Kath Lockett said...

nutty I think that when jealousy and insecurity is involved it often tends to some form of bullying. Girls can often be more subtle about it but whether it's physical or mental, it all hurts.

I always hated the saying: 'Sticks and stones may break my bones but names will never hurt me' because it is simply not true.

Jackie K said...

Wow, so bullying is the big topic in schools everywhere it seems, not just anglo-speaking ones. This is a huge topic in school at the moment, and it's certainly good that it's getting discussed and teachers are trying to address it. But Sapphire is right, the grown-ups always get it a bit wrong, and miss what's really going on. I don't want to sound defeatist and I hate that old attitude of "it's just part of childhood/life", but sometimes I wonder if it isn't after all, a part of childhood that we can't prevent entirely. Hence the big focus here at the moment is on teaching kids "resilience" but who knows if it works. It must help a bit I suppose.
I'm a bit disappointed in Tina Fey and Amy Poehler; they have millions of fans, most of whom probably think Taylor Swift is lame, so it was an easy shot and will also just perpetuate her misery from these unfair criticisms. I think Taylor Swift is an excellent role model for young girls, and very talented. And she puts her heart and art out there, and she has kept going - all pretty gutsy for a 23 year old (or anyone).

Kath Lockett said...

JackieK, I'm relieved that Taylor Swift is out there - along with singers like Adele too, so that girls get an idea that they don't all have to behave like Rhianna and Keisha et al....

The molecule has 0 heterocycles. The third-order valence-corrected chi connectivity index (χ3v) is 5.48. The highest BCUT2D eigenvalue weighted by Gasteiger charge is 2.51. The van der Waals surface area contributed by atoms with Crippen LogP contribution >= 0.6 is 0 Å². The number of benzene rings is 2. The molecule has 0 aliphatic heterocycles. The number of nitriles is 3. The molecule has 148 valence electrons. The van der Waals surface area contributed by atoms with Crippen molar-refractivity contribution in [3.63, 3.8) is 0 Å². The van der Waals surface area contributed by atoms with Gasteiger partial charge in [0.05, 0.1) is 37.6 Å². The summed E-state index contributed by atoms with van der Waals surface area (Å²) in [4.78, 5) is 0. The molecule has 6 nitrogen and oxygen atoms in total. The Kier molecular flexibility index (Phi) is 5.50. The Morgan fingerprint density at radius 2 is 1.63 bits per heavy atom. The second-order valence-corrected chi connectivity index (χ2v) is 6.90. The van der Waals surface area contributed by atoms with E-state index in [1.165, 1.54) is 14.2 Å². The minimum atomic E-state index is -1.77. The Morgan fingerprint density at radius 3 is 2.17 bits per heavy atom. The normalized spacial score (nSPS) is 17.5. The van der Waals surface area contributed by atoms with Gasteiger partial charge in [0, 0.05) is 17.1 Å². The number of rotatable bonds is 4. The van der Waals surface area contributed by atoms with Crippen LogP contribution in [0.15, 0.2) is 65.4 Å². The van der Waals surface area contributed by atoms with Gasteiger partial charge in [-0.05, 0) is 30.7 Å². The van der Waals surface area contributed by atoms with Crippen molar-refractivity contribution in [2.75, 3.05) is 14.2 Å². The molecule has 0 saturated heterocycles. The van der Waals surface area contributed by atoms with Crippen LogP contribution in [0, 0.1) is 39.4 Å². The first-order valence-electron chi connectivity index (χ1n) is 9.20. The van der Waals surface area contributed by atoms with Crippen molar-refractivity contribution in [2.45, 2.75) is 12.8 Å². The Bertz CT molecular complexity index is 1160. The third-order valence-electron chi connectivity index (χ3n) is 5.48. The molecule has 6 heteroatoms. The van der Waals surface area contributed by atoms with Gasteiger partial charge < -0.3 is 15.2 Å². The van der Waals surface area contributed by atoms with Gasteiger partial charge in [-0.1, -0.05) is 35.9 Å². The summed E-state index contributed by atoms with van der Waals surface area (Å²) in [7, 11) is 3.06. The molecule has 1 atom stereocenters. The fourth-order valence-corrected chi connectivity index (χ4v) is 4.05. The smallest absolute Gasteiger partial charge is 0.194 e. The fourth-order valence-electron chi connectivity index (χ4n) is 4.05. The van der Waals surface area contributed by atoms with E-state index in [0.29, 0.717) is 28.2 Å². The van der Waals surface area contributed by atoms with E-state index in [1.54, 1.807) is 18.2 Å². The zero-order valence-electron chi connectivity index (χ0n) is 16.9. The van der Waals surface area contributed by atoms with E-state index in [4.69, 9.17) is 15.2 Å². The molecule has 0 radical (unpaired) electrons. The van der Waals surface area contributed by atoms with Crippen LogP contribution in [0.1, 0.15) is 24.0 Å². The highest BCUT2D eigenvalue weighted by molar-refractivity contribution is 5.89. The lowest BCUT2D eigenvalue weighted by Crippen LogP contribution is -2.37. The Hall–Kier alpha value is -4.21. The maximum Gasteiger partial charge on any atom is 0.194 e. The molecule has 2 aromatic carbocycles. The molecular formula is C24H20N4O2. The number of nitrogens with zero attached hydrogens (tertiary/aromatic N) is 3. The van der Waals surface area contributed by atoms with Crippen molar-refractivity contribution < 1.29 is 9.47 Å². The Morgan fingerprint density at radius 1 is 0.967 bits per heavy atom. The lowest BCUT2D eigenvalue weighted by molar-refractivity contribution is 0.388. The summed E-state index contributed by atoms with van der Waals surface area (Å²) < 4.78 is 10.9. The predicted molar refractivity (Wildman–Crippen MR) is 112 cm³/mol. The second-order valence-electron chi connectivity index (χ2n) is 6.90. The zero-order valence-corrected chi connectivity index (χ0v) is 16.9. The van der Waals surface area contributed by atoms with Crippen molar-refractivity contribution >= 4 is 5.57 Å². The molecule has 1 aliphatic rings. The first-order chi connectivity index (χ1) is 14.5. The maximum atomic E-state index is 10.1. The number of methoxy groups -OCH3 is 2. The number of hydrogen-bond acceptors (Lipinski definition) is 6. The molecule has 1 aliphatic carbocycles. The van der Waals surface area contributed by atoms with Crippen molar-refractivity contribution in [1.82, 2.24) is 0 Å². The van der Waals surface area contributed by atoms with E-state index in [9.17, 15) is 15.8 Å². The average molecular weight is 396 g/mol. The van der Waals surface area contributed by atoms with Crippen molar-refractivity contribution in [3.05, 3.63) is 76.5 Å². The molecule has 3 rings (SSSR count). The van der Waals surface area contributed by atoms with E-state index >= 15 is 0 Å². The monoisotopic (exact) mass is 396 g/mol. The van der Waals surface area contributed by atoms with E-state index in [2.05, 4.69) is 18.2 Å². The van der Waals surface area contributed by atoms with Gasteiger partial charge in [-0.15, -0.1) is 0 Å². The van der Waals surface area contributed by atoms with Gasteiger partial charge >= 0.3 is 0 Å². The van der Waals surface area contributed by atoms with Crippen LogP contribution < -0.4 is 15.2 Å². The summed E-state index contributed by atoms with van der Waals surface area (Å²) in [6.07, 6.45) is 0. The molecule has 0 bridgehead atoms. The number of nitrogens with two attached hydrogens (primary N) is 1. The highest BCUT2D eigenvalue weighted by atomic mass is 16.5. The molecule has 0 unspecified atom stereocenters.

Resilience is a good thing to be taught, too. Maybe I could sign up for some lessons as well!

franzy said...

I'm not saying that I agree with what Poehler and Fey said, how they said it, or any of that. But in wanting them to apologise, you're wanting them to take responsibility for something that offends you (and, frankly, offends me too - it offends us, let's say).

I just think that we're all responsible for what we allow to affect us. I don't think they should have to apologise. They are using their public personae to create an image, an image which you and I both enjoyed (Liz Lemon and Leslie Knope). Now, that image has been changed because of how we feel about their public comments. And those comments, I think, also help us, and Sapphire too, understand what creates the image, and also what it's made from.

We might identify with Liz and Leslie, but having those images challenged by Tina and Amy, I think can actually help us to re-examine what it is we truly identify with in those characters. It's not nice to have your heroes turn into mean girls, but it can also show you where the boundaries are, and maybe even help you examine your own boundaries.

You're right: their crime wasn't misogyny, it was unoriginality. And, as talented artists, they should have done better. But when you ask an artist to apologise for not living up to your expectations, then you are changing the contract.

Kath Lockett said...

Franzy, I'm not concerned about how Fey and Poehler are 'challenging images' that they've created (Liz Lemon is one of my all-time favourites) and they sure as hell shouldn't have to say sorry to *me* but they should, as a common form of human decency, apologise to Ms Swift.

If you deliberately and publicly set out to humiliate someone and
a) get your facts wrong; and
b) find out that the person concerned was hurt;
then apologise. Easy and fair.